God has various employments for his holy angels. Sometimes they sound the trumpet of Divine Providence, and warn a careless world; sometimes they discover things of a heavenly nature of the heirs of salvation. Those who would have clear views of heaven, must get as near to heaven as they can, on the mount of meditation and faith. The subject of the vision is the church of God in a perfect, triumphant state, shining in its lustre; glorious in relation to Christ; which shows that the happiness of heaven consists in intercourse with God, and in conformity to him. The change of emblems from a bride to a city, shows that we are only to take general ideas from this description. The wall is for security. Heaven is a safe state; those who are there, are separated and secured from all evils and enemies. This city is vast; here is room for all the people of God. The foundation of the wall; the promise and power of God, and the purchase of Christ, are the strong foundations of the safety and happiness of the church. These foundations are set forth by twelve sorts of precious stones, denoting the variety and excellence of the doctrines of the gospel, or of the graces of the Holy Spirit, or the personal excellences of the Lord Jesus Christ. Heaven has gates; there is a free admission to all that are sanctified; they shall not find themselves shut out. These gates were all of pearls. Christ is the Pearl of great price, and he is our Way to God. The street of the city was pure gold, like transparent glass. The saints in heaven tread gold under foot. The saints are there at rest, yet it is not a state of sleep and idleness; they have communion, not only with God, but with one another. All these glories but faintly represent heaven.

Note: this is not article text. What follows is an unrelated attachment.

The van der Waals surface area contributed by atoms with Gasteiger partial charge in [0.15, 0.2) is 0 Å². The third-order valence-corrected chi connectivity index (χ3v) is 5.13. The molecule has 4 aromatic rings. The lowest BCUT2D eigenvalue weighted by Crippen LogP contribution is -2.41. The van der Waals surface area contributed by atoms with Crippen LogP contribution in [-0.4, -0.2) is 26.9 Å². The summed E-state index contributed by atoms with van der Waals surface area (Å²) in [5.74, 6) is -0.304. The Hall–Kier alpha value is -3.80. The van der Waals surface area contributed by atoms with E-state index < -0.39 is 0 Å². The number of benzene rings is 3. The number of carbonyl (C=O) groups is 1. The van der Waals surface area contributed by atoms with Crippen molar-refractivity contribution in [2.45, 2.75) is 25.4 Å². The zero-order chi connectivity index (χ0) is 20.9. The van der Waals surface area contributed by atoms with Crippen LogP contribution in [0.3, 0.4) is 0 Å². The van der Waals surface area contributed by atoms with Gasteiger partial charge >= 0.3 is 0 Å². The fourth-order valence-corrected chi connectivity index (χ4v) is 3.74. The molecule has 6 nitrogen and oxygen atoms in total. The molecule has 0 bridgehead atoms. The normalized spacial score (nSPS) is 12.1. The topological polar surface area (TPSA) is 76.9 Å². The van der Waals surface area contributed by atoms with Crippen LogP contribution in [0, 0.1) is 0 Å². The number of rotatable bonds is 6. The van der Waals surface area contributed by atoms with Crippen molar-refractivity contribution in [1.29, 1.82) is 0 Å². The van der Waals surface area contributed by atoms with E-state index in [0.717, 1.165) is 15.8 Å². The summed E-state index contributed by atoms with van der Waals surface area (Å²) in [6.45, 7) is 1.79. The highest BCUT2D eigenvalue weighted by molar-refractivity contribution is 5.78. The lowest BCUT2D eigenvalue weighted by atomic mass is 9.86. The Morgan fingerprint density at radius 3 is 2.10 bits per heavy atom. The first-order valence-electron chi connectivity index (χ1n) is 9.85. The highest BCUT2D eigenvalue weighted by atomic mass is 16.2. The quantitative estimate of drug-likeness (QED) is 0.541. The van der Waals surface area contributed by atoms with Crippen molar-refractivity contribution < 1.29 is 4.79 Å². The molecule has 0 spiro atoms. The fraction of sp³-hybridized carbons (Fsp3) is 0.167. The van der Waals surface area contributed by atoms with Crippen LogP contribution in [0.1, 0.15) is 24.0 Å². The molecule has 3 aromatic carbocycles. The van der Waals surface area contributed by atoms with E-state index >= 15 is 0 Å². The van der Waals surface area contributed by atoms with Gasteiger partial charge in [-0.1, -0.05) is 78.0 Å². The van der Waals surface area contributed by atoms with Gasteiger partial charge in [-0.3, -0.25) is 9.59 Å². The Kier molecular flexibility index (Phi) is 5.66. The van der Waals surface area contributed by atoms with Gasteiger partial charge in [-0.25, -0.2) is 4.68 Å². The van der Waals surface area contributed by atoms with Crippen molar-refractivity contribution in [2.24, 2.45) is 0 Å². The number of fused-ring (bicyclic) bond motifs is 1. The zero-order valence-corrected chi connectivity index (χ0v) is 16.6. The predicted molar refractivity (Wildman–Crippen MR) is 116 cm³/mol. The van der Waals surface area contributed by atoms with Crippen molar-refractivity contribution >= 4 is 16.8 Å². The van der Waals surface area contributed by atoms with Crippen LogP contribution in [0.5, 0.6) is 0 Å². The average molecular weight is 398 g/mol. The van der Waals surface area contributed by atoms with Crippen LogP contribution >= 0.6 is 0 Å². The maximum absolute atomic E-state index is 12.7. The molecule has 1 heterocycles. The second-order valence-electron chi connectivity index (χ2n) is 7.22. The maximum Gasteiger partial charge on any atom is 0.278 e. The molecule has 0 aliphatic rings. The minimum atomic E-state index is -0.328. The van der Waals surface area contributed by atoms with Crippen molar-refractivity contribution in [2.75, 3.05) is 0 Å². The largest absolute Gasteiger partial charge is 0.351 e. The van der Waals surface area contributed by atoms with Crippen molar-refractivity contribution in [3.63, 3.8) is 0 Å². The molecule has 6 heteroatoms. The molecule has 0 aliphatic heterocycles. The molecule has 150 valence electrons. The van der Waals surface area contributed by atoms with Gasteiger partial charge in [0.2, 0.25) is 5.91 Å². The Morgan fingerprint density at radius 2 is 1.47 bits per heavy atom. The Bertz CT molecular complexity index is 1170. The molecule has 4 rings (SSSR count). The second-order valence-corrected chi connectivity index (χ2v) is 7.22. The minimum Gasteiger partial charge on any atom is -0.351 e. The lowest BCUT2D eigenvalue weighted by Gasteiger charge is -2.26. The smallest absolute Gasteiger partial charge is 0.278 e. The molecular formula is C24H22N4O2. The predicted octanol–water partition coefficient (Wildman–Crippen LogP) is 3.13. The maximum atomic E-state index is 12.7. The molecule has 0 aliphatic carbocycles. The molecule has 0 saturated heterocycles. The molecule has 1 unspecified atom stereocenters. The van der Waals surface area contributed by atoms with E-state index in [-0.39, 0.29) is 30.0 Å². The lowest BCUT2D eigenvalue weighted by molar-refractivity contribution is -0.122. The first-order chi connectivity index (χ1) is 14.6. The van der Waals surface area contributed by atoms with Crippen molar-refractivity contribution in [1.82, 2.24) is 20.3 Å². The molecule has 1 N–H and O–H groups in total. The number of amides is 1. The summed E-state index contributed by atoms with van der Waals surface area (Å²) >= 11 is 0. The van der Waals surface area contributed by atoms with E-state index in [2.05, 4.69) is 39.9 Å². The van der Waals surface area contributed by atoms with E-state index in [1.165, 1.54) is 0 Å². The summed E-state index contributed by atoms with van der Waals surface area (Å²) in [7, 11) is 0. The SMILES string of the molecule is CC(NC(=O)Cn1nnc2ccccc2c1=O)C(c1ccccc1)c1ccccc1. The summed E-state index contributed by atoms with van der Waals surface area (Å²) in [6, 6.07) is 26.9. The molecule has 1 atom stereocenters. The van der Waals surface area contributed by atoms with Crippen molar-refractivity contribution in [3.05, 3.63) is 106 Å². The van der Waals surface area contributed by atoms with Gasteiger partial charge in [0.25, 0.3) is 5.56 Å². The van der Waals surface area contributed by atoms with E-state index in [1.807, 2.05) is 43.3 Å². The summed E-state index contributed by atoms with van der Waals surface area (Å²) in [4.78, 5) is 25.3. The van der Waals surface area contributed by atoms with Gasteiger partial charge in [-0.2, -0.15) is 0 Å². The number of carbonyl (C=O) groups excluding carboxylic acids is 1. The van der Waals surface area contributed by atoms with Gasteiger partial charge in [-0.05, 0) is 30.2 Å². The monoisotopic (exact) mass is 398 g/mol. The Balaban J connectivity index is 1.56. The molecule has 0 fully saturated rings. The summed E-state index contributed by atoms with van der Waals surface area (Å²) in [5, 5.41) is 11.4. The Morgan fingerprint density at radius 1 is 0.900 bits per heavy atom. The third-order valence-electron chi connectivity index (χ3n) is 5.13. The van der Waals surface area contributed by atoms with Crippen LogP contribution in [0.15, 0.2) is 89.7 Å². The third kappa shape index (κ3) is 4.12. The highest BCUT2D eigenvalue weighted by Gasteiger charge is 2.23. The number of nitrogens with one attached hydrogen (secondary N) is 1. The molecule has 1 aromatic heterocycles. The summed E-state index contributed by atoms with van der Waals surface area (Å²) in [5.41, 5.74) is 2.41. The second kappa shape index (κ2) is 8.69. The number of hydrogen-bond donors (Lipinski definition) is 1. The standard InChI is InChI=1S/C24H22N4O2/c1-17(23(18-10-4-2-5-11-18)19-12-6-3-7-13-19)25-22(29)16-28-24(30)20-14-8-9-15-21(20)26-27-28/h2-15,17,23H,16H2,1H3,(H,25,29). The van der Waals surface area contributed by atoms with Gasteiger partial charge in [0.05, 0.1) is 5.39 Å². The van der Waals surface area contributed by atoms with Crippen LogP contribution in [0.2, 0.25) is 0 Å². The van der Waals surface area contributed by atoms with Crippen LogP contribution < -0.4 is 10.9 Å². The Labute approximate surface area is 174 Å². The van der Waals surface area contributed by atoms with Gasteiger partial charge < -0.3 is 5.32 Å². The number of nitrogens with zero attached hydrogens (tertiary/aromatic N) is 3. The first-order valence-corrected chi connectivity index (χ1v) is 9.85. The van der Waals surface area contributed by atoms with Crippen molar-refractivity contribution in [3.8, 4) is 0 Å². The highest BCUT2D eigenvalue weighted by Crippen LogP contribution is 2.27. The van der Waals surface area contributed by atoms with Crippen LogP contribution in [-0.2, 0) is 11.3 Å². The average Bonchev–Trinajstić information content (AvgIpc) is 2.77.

Adam Clarke
Bible Commentary

The twelve gates were twelve pearls - This must be merely figurative, for it is out of all the order of nature to produce a pearl large enough to make a gate to such an immense city. But St. John may refer to some relations of this nature among his countrymen, who talk much of most prodigious pearls. I shall give an example: "When Rabbi Juchanan (John) once taught that God would provide jewels and pearls, thirty cubits every way, ten of which should exceed in height twenty cubits, and would place them in the gates of Jerusalem, according to what is said Isaiah 54:12, I will make thy windows of agates, and thy gates of carbuncles, one of his disciples ridiculed him, saying, Where can such be found, since at present there is none so large as a pigeon's egg? Afterwards, being at sea in a ship, he saw the ministering angels cutting gems and pearls; and he asked them for what purpose they were preparing those. They answered, to place them in the gates of Jerusalem. On his return he found Rabbi Juchanan teaching as usual; to whom he said, Explain, master, what I have seen. He answered, Thou knave, unless thou hadst seen, thou wouldst not have believed; wilt thou not receive the saying of the wise men? At that moment he fixed his eyes upon him, and he was reduced into a heap of bones." - Bava bathra, fol. 77, 1, and Sanhedrim, fol. 100, 1, page 393. Edit. Cocceii. See Schoettgen.